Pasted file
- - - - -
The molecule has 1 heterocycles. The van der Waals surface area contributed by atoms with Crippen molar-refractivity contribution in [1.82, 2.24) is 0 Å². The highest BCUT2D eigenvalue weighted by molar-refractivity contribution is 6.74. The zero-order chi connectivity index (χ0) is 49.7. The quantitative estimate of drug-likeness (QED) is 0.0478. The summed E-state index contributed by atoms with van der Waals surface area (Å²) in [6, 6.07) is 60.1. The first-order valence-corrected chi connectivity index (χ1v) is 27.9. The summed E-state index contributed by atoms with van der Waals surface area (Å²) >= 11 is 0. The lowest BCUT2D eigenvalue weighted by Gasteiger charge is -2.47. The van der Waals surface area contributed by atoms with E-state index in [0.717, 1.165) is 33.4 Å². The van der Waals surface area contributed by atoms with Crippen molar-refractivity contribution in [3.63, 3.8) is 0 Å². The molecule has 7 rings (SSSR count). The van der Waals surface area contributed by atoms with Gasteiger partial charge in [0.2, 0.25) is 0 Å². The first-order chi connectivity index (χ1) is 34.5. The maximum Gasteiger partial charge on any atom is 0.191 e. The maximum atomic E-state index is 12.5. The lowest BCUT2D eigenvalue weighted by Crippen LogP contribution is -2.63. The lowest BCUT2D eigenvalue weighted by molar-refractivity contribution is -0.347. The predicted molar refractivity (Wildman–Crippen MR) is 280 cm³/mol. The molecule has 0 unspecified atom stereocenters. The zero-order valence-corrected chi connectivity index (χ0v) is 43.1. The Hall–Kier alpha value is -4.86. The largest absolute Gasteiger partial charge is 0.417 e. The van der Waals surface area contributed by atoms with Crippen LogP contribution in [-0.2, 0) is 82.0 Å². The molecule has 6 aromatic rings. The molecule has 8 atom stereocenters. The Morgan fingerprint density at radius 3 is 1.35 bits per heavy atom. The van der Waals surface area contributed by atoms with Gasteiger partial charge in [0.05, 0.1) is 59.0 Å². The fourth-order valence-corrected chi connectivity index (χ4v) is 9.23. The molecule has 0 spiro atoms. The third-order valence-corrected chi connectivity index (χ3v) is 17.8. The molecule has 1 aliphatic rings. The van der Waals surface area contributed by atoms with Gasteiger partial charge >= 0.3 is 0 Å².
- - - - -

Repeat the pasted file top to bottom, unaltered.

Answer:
The molecule has 1 heterocycles. The van der Waals surface area contributed by atoms with Crippen molar-refractivity contribution in [1.82, 2.24) is 0 Å². The highest BCUT2D eigenvalue weighted by molar-refractivity contribution is 6.74. The zero-order chi connectivity index (χ0) is 49.7. The quantitative estimate of drug-likeness (QED) is 0.0478. The summed E-state index contributed by atoms with van der Waals surface area (Å²) in [6, 6.07) is 60.1. The first-order valence-corrected chi connectivity index (χ1v) is 27.9. The summed E-state index contributed by atoms with van der Waals surface area (Å²) >= 11 is 0. The lowest BCUT2D eigenvalue weighted by Gasteiger charge is -2.47. The van der Waals surface area contributed by atoms with E-state index in [0.717, 1.165) is 33.4 Å². The van der Waals surface area contributed by atoms with Crippen molar-refractivity contribution in [3.63, 3.8) is 0 Å². The molecule has 7 rings (SSSR count). The van der Waals surface area contributed by atoms with Gasteiger partial charge in [0.2, 0.25) is 0 Å². The first-order chi connectivity index (χ1) is 34.5. The maximum Gasteiger partial charge on any atom is 0.191 e. The maximum atomic E-state index is 12.5. The lowest BCUT2D eigenvalue weighted by Crippen LogP contribution is -2.63. The lowest BCUT2D eigenvalue weighted by molar-refractivity contribution is -0.347. The predicted molar refractivity (Wildman–Crippen MR) is 280 cm³/mol. The molecule has 0 unspecified atom stereocenters. The zero-order valence-corrected chi connectivity index (χ0v) is 43.1. The Hall–Kier alpha value is -4.86. The largest absolute Gasteiger partial charge is 0.417 e. The van der Waals surface area contributed by atoms with Crippen LogP contribution in [-0.2, 0) is 82.0 Å². The molecule has 6 aromatic rings. The molecule has 8 atom stereocenters. The Morgan fingerprint density at radius 3 is 1.35 bits per heavy atom. The van der Waals surface area contributed by atoms with Gasteiger partial charge in [0.05, 0.1) is 59.0 Å². The fourth-order valence-corrected chi connectivity index (χ4v) is 9.23. The molecule has 0 spiro atoms. The third-order valence-corrected chi connectivity index (χ3v) is 17.8. The molecule has 1 aliphatic rings. The van der Waals surface area contributed by atoms with Gasteiger partial charge >= 0.3 is 0 Å².